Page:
5. Employer Stock: If you hold employer stock within your employer retirement plan, please proceed with extreme caution. Not only might it be a concentrated position potentially carrying unnecessary risk, but if it has appreciated, you should be aware of a possible tax reducing strategy. The consequence of simply rolling the appreciated stock to an IRA or keeping it in the plan is that distributions will be taxed as ordinary income, just like any other asset distributed. However, if a rollover meets certain requirements you might only be required to pay capital gains tax (as opposed to ordinary income tax) on the difference between the appreciated value of the stock when you sell it and the basis (what you initially acquired the shares of stock for) which can significantly reduce your tax burden on the appreciated employer stock. I will plan to expand on this NUA topic (Net Unrealized Appreciation) another time.   

  6. Investment Options: An IRA usually enables an investor to have increased options and a broader range of investments types available as compared with an employer sponsored retirement plan. This can both help and hurt investors as sometimes too much choice can cause inaction. Conversely, more options can allow for more customization of your financial goals and objectives. Despite the ease and attraction of leaving your money in your employer plan, if the plan has limited or poor investment choices, you may want to opt for an IRA rollover.

  7. Services: Different levels of service are likely available under each option. Some employer retirement plans provide access to investment advice, planning tools, telephone help lines, online access, educational materials, and workshops. Similarly, IRA providers offer different levels of service, which may include more personalized and comprehensive investment advice, comprehensive financial planning and estate planning, among other items. An evaluation of the service provider should be made in the context of the value provided and costs to the investor.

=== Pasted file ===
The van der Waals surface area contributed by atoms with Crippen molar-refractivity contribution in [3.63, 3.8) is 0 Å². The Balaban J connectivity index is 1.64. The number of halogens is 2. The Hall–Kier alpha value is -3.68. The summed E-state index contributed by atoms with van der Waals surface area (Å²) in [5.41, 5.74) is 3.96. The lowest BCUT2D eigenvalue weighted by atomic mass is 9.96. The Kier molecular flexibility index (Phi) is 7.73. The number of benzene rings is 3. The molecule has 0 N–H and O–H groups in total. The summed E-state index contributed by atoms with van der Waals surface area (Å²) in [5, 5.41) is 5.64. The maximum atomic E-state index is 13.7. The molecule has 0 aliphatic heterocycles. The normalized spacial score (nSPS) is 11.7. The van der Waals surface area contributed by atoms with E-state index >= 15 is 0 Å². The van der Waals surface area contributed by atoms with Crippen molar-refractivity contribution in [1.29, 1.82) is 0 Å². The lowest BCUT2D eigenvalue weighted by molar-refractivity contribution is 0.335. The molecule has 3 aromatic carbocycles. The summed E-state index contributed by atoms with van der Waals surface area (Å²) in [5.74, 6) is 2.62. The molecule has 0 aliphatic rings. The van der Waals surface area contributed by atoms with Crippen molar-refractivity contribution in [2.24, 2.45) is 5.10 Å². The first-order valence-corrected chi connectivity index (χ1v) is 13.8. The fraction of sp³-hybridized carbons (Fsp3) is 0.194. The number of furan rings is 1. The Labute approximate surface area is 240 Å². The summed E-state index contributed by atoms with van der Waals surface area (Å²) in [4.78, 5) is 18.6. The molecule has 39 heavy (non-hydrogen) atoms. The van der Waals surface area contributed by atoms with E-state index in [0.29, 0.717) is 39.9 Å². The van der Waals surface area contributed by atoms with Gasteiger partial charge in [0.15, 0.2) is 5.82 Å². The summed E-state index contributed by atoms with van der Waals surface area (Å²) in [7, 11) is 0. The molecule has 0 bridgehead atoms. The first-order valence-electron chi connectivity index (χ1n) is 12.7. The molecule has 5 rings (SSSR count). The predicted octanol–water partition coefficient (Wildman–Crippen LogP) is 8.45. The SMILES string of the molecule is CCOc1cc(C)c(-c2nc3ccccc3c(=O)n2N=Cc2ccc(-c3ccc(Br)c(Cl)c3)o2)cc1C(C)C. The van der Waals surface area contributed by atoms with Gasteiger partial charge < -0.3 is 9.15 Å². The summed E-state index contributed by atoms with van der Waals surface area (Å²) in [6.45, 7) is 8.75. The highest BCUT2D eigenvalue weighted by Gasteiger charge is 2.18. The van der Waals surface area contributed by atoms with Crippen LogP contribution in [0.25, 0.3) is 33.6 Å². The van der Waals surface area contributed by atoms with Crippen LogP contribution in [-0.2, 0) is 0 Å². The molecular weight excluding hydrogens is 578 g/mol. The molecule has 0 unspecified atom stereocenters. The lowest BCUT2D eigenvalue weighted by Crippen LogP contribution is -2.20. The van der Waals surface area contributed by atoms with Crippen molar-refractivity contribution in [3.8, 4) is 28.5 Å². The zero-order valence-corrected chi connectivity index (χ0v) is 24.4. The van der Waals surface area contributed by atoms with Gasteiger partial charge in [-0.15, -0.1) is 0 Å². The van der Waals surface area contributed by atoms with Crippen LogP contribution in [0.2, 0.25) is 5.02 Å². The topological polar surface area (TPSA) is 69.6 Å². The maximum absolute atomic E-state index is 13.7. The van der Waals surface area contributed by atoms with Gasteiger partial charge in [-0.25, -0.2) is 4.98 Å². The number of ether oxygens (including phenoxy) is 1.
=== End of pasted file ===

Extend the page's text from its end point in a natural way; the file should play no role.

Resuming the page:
8. Fees and Expenses: It’s been said that there is “no such thing as free lunch.” Both employer sponsored plans and IRAs often involve underlying investment-related expenses and plan or account fees. Investment related expenses may include sales “loads,” commissions, holding period penalties, and investment advisory fees. Plan fees typically include plan administrative fees (e.g., recordkeeping, compliance, trustee fees) and fees for services, such as access to customer service representatives. Typically, plan costs are shared by the employer and employees. IRA account fees may also include many of these fees. An investor should identify and understand all of the fees and expenses associated with their retirement plan account, as well as with any new strategy, whether a Rollover IRA or otherwise.

As you may know, the considerations stated above are examples of some of the factors when analyzing your options. Other considerations also might apply to specific circumstances.

No matter which method you choose for taking distributions from your employer sponsored retirement plan, it is always wise to consult with an experienced and knowledgeable professional.

Joseph M. Prisco Jr, JD, CFP® is the founder of Advocacy Financial, LLC. He helps clients manage and optimize their financial and estate planning affairs. For more information, or to consult with Mr. Prisco, call 888-787-4590 or write to him at jprisco@advocacyfinancial.com